Gluten is a protein found in grains like barley, rye or wheat. People with celiac disease experience an adverse immune response to gluten that causes symptoms in the small intestine. Celiac disease is relatively rare, affecting less than 1% of the population of the United States, including Kentucky. 

If you have celiac disease, it is important for you to avoid consuming gluten in any form after gradually eliminating it from your diet. Otherwise, you may permanently damage the small intestine and put yourself at risk for potentially serious complications. However, according to the Mayo Clinic, celiac disease can be difficult to diagnose for a number of reasons. 

1. Symptoms can be different in adults and children 

Celiac disease can affect both children and adults. However, the symptoms tend to be different for each. Children are more likely to experience digestive problems: 

  • Foul-smelling, pale-colored stools 
  • Belly swelling 
  • Constipation 
  • Diarrhea 
  • Gas 
  • Nausea/vomiting 

Adults with celiac disease can experience similar digestive symptoms but also tend to experience seemingly unrelated signs. These include joint pain, headaches, mouth ulcers, skin rash and anemia.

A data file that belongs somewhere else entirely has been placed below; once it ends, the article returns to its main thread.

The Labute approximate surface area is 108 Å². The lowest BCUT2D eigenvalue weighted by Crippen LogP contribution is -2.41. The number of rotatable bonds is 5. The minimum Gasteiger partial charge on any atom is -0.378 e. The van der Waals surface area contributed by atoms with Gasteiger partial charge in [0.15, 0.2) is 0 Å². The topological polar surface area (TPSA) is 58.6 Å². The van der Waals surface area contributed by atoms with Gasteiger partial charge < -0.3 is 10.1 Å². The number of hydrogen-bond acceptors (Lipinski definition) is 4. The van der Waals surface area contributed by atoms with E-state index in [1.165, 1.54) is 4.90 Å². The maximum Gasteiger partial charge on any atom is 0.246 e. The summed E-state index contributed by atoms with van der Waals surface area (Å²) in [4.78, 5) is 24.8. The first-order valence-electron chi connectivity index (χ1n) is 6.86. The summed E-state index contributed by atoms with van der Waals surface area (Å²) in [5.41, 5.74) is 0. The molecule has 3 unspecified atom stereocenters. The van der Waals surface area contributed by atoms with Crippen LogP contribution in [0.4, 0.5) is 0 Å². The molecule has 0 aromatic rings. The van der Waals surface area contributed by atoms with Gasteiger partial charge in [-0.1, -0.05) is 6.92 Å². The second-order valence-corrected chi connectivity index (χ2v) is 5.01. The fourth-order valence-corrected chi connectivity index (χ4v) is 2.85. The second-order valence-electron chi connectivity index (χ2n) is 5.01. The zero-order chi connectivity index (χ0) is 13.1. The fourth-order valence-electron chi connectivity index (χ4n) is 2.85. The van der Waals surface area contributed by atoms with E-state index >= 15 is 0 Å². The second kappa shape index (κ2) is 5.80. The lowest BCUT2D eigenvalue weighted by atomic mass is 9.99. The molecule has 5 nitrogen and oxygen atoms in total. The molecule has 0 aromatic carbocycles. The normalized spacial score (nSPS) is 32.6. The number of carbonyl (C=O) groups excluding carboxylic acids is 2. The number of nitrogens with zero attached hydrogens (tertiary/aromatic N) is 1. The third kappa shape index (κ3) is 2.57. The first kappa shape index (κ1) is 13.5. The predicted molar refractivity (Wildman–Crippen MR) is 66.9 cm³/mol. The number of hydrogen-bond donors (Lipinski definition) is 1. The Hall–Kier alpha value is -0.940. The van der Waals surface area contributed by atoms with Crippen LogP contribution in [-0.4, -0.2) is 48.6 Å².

2. Celiac disease can mimic other symptoms 

Digestive symptoms of celiac disease can be similar to those of other gastrointestinal disorders. These include Crohn’s disease and irritable bowel syndrome. Though the symptoms are sometimes similar, these are three very different conditions with various causes and treatment options. 

3. Giving up gluten early can affect testing 

Your doctor may administer blood testing to diagnose celiac disease. However, if you have pre-emptively eliminated gluten from your diet, blood tests may render a normal result. It is better to eliminate gluten gradually from your diet. 

The information in this article is not intended as legal advice but provided for educational purposes only.